Biochemical and molecular diagnosis of erythropoietic protoporphyria in an Ashkenazi Jewish family

X. Schneider-Yin, R. Mamet, E. I. Minder*, N. Schoenfeld

*Corresponding author for this work

Research output: Contribution to journalArticlepeer-review


Erythropoietic protoporphyria (EPP) is a rare hereditary disorder due to a partial deficiency of ferrochelatase (FECH). The genotype of EPP patients features a mutation on one allele of the FECH gene and a common hypomorphic FECH IVS3-48c on the other allele (M/c). The resulting enzyme activity in patients is ∼35% of that in normal individuals. Ferrochelatase deficiency results in the accumulation of protoporphyrin in the skin, which is responsible for the clinical symptom of cutaneous photosensitivity in patients. In this study, we report the identification of a novel FECH mutation delT23 in an 11-member EPP family of Jewish origin. Two EPP siblings shared an identical genotype of delT23/IVS3-48c (M/c). They were both photosensitive and showed highly increased erythrocyte protoporphyrin. The genotype of the patients' mother, who did not present with any EPP clinical symptoms, was delT23/IVS3-48t (M/t). The patients' father, an offspring of consanguineous parents, was homozygous IVS3-48 c/c. He exhibited a mild photosensitivity, and an increase of 4-fold in erythrocyte protoporphyrin. His FECH mRNA amount was 71% of that of genotype t/t. It is the first reported case of an individual with c/c genotype who exhibits both biochemical and clinical indications of EPP. These results suggest that IVS3-48c is a functional variant of ferrochelatase. The clinical symptoms and biochemical abnormalities in the patients' father could be the result of an interaction between genetic and environmental factors. In addition, the frequency of IVS3-48c in the Ashkenazi Jewish population was estimated at 8%, which is similar to that in the European populations.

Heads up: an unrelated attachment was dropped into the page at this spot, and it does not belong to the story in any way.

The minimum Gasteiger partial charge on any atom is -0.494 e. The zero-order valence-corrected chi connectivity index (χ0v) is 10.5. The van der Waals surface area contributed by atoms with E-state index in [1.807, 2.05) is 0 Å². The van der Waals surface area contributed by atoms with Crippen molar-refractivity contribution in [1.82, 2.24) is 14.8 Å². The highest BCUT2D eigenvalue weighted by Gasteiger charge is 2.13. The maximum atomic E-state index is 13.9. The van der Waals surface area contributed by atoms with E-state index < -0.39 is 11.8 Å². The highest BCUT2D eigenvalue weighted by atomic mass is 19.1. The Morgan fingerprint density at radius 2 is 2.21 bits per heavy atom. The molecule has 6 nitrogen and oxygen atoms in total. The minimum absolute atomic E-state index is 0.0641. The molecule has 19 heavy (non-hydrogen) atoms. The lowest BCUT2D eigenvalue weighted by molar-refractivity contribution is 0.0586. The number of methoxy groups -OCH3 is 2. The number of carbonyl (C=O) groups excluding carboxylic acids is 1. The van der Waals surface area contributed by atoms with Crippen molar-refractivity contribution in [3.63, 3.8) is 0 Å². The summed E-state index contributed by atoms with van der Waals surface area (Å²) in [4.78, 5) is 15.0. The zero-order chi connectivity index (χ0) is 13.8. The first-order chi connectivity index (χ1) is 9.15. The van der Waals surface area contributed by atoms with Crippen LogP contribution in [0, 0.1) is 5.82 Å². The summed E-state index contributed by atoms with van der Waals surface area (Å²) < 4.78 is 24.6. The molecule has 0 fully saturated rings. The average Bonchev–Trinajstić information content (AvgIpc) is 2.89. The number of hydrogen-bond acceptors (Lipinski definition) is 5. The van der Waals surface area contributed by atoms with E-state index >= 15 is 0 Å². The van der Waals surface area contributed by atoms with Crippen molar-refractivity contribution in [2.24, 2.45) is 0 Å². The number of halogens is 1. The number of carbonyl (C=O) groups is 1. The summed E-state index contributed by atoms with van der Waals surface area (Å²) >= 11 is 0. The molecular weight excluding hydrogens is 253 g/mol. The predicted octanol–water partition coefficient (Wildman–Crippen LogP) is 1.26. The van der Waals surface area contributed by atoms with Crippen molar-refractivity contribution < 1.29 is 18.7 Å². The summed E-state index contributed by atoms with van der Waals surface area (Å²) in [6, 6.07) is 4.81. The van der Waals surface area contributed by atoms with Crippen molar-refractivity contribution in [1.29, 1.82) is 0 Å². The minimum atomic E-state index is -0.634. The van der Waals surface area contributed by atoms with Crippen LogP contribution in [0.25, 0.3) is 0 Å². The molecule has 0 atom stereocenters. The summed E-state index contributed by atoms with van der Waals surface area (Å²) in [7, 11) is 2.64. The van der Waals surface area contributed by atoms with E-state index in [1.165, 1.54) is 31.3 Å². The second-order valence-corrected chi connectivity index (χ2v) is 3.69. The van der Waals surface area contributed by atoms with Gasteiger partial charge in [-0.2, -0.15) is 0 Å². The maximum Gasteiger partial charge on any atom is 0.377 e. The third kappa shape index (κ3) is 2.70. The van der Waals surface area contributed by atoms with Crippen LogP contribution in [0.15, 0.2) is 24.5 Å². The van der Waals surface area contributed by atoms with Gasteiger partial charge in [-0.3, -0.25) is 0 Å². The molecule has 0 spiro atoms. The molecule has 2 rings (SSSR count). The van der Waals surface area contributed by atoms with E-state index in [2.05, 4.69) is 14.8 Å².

Original languageEnglish
Pages (from-to)S363-S367
JournalJournal of Inherited Metabolic Disease
Issue numberSUPPL. 2
StatePublished - Dec 2008


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